The book Food for the Spirit, Vegetarianism and the World Religions, observes, "Despite popular knowledge of meat-eating's adverse effects, the nonvegetarian diet became increasingly widespread among the Hindus after the two major invasions by foreign powers, first the Muslims and later the British. With them came the desire to be `civilized,' to eat as did the Saheeb. Those actually trained in Vedic knowledge, however, never adopted a meat-oriented diet, and the pious Hindu still observes vegetarian principles as a matter of religious duty.

    "That vegetarianism has always been widespread in India is clear from the earliest Vedic texts. This was observed by the ancient traveler Megasthenes and also by Fa-Hsien, a Chinese Buddhist monk who, in the fifth century, traveled to India in order to obtain authentic copies of the scriptures.

    "These scriptures unambiguously support the meatless way of life. In the Mahabharat, for instance, the great warrior Bheeshm explains to Yuddhishtira, eldest of the Paandav princes, that the meat of animals is like the flesh of one's own son. Similarly, the Manusmriti declares that one should `refrain from eating all kinds of meat,' for such eating involves killing and and leads to Karmic bondage (Bandh) [5.49]. Elsewhere in the Vedic literature, the last of the great Vedic kings, Maharaja Parikshit, is quoted as saying that `only the animal-killer cannot relish the message of the Absolute Truth [Shrimad Bhagvatam 10.1.4].'"


    He who desires to augment his own flesh by eating the flesh of other creatures lives in misery in whatever species he may take his birth. Mahabharat 115.47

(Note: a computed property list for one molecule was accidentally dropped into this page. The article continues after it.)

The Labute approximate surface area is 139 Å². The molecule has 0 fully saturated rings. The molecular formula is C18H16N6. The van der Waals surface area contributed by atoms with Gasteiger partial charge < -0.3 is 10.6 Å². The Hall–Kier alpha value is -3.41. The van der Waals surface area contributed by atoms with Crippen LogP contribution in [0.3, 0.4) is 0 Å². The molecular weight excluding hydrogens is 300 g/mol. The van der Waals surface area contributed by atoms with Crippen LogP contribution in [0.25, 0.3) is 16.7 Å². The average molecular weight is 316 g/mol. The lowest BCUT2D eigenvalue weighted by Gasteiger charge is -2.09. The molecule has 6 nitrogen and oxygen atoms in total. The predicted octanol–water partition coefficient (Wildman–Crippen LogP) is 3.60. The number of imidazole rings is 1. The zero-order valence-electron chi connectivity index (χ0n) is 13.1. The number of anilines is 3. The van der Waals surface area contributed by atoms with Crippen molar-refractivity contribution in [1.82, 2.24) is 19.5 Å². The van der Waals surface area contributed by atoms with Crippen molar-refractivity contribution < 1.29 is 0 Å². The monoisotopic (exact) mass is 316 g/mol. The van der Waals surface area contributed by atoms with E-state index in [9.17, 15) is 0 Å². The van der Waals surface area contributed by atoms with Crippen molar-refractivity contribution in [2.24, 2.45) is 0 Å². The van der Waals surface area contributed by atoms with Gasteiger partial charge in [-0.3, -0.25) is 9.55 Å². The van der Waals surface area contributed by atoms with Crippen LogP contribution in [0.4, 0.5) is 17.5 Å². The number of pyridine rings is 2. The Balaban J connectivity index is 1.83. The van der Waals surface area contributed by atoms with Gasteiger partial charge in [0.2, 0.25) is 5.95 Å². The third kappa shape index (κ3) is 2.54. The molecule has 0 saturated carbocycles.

Those high-souled persons who desire beauty, faultlessness of limbs, long life, understanding, mental and physical strength and memory should abstain fromacts of injury. Mahabharat 18.115.8

    The very name of cow is Aghnya ["not to be killed"], indicating that they should never be slaughtered. Who, then could slay them? Surely, one who kills a cow or abull commits a heinous crime. Mahabharat Shantiparv 262.47

    The purchaser of flesh performs Hinsa (violence) by his wealth; he who eats flesh does so by enjoying its taste; the killer does Hinsa by actually tying and killing the animal. Thus, there are three forms of killing: he who brings flesh or sends for it, he who cuts off the limbs of an animal, and he who purchases, sells or cooks flesh and eats it -- all of these are to be considered meat-eaters. Mahabharat Anu 115.40

    He who sees that the Lord of all is ever the same in all that is -- immortal in the field of mortality -- he sees the truth. And when a man sees that the God in himself is the same God in all that is, he hurts not himself by hurting others. Then he goes, indeed, to the highest path. Bhagavad Geeta 13.27-28

    Ahinsa is the highest Dharm. Ahinsa is the best Tapas. Ahinsa is the greatest gift. Ahinsa is the highest self-control. Ahinsa is the highest sacrifice. Ahinsa is the highest power. Ahinsa is the highest friend. Ahinsa is the highest truth. Ahinsa is the highest teaching. Mahabharat 18.116.37-41

    What is the good way? It is the path that reflects on how it may avoid killing any creature. Tirukural 324

    All that lives will press palms together in prayerful adoration of those who refuse to slaughter and savor meat. Tirukural 260

    What is virtuous conduct? It is never destroying life, for killing leads to every other sin. Tirukural 312, 321

    Goodness is never one with the minds of these two: one who wields a weapon and one who feasts on a creature's flesh. Tirukural 253.